former Yugoslav Republic of Macedonia and the IMF
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The International Monetary Fund (IMF) approved a three-year loan for the former Yugoslav Republic of Macedonia (FYRM) under the Enhanced Structural Adjustment Facility (ESAF)1, in an amount equivalent to SDR 54.56 million (about US$75 million), to support Macedonia’s 1997-99 economic reform program. The first annual loan, equivalent to SDR 18.19 million (about US$25 million), is available in two equal semiannual installments, the first of which is available immediately.
The economic program launched in early 1994 with IMF support under the Systemic Transformation Facility (STF) achieved notable financial stabilization, breaking the near-hyperinflationary conditions that prevailed during 1991-93. By 1995 the post-independence collapse in output had run its course and the FYRM had made considerable progress in confronting financial imbalances. Key policies, supported by a stand-by credit from the IMF in 1995, were the de facto nominal exchange rate anchor to impose financial discipline and the strong support of fiscal policy for both monetary policy and structural reforms. While the program was successfully completed and achieved a remarkable degree of financial stabilization, with inflation reduced to industrial country levels and privatization begun in earnest, the economy has yet to turn around decisively. The unemployment rate is as high as 30 percent and the banking system is suffering from low loan collection rates and wide interest rate spreads.
Medium-Term Strategy and the 1997 Program
Over the next three years the FYRM aims to achieve sustainable growth and reduce unemployment and poverty by further restructuring the economy along market lines and maintaining a stable financial environment. Over the medium term, the program targets annual GDP growth of about 5 percent, inflation of 2-3 percent yearly, and a decline in the external current account deficit to 5.3 percent of GDP from 12 percent of GDP in 1996. Financial policies will be underpinned by tight budget discipline which will aim at balance in the general government accounts. To this end, the program provides for the introduction of a value-added tax to shore up the tax base and reduce the heavy burden of direct taxation. Agricultural and export subsidies will be virtually eliminated, and the freeze on budget sector wages will remain in place. Public investment, however, will be expanded by 5 percent in real terms in order to support economic growth and additional resources will be dedicated to provide an adequate social safety net.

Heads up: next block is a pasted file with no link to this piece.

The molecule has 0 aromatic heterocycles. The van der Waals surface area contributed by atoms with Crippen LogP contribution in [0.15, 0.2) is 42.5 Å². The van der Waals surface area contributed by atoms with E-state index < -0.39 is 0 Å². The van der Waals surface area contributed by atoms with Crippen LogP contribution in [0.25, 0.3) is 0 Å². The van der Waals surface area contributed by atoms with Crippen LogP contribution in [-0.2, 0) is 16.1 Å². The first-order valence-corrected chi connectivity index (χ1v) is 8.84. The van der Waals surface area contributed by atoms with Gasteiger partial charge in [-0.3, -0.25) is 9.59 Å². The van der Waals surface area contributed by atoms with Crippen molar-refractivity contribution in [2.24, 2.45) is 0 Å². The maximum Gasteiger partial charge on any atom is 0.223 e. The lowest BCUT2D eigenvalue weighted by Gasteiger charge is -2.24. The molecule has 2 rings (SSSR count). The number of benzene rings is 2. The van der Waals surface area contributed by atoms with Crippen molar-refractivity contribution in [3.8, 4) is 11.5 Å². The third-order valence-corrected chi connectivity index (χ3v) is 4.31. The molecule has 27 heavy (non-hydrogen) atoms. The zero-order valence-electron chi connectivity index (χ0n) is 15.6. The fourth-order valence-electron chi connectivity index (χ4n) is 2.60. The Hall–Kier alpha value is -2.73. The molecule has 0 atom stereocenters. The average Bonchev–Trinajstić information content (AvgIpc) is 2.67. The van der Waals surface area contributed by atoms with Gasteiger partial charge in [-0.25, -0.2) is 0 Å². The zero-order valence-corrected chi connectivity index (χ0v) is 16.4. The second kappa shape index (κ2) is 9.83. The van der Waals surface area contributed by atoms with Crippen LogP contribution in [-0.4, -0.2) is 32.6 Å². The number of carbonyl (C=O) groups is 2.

In the context of the medium-term strategy, the 1997 program aims for real GDP growth of 5 percent, annual year-end inflation of 2 percent, and an external current account deficit of 8.5 percent of GDP. To achieve these objectives, budgetary policy will continue to be restrained, to support a recovery in domestic savings, and aims at a general government surplus of 1.5 percent of GDP. Monetary policy has been designed to support the inflation and balance of payments targets.
A crucial condition for reviving economic growth in the FYRM is the further restructuring of the enterprise sector. Effective enterprise ownership will be encouraged by eliminating restrictions on secondary share transactions and selling remaining government-owned shares. Tax and other incentives for the conversion of wage arrears into equity are planned, as is the reform of legislative and judicial procedures regulating commercial contracts and bankruptcy procedures. By end-1997 the program aims to privatize all eligible enterprises, including 70 percent of agricultural enterprises. New laws are to be adopted on the use and ownership of state-owned land; and to encourage small farm development, a minimum of 15 percent of state-owned land will be offered for leasing on a competitive basis.
Recognizing that an open trade regime is essential to the development of a small economy and for integration into European institutions, the FYRM will continue to liberalize its trade regime by reducing average import taxes and discretionary exemptions.
Addressing Social Issues
Under the program, additional resources will be channeled to social assistance and the Employment Fund, which the government considers vital in providing an adequate safety net to support the process of economic restructuring. Spending on education as a share of GDP will be maintained at the 1996 level, and health benefits will be restructured to restore the financial balance of the Health Fund and clear outstanding arrears.
The Challenge Ahead
Although the FYRM’s fiscal record in recent years has been strong, the risk that financing gaps could result in destabilizing imbalances allows no room for relaxation. A further challenge is to improve competitiveness through productivity gains and wage discipline. Moreover, the financial system will require further liberalization and more decisive use of indirect monetary policy instruments.
The FYRM succeeded to the membership in the IMF of the former Socialist Federal Republic of Yugoslavia, effective December 14, 1992. Its quota2 is SDR 49.6 million (about US$68 million), and its outstanding use of IMF credit totals SDR 47 million (about US$64 million).
1 The ESAF is a concessional IMF facility for assisting eligible members that are undertaking economic reform programs to strengthen their balance of payments and improve their growth prospects. ESAF loans carry an interest rate of 0.5 percent a year and are repayable over 10 years, with a 5½-year grace period.
IMF EXTERNAL RELATIONS DEPARTMENT